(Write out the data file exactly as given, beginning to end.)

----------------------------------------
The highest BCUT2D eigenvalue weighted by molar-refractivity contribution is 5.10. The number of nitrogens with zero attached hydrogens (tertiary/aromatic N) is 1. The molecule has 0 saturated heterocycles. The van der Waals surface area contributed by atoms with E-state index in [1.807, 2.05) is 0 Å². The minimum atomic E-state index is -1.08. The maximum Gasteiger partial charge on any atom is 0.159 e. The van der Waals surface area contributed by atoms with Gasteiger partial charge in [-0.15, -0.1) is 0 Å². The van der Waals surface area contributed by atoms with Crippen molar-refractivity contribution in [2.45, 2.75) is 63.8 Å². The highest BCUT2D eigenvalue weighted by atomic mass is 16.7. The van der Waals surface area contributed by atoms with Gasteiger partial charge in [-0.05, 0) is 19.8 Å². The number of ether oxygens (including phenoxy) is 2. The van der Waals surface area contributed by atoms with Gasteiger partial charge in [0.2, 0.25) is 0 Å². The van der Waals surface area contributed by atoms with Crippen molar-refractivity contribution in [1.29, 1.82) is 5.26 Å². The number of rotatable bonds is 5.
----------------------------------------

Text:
The highest BCUT2D eigenvalue weighted by molar-refractivity contribution is 5.10. The number of nitrogens with zero attached hydrogens (tertiary/aromatic N) is 1. The molecule has 0 saturated heterocycles. The van der Waals surface area contributed by atoms with E-state index in [1.807, 2.05) is 0 Å². The minimum atomic E-state index is -1.08. The maximum Gasteiger partial charge on any atom is 0.159 e. The van der Waals surface area contributed by atoms with Gasteiger partial charge in [-0.15, -0.1) is 0 Å². The van der Waals surface area contributed by atoms with Crippen molar-refractivity contribution in [2.45, 2.75) is 63.8 Å². The highest BCUT2D eigenvalue weighted by atomic mass is 16.7. The van der Waals surface area contributed by atoms with Gasteiger partial charge in [-0.05, 0) is 19.8 Å². The number of ether oxygens (including phenoxy) is 2. The van der Waals surface area contributed by atoms with Gasteiger partial charge in [0.2, 0.25) is 0 Å². The van der Waals surface area contributed by atoms with Crippen molar-refractivity contribution in [1.29, 1.82) is 5.26 Å². The number of rotatable bonds is 5.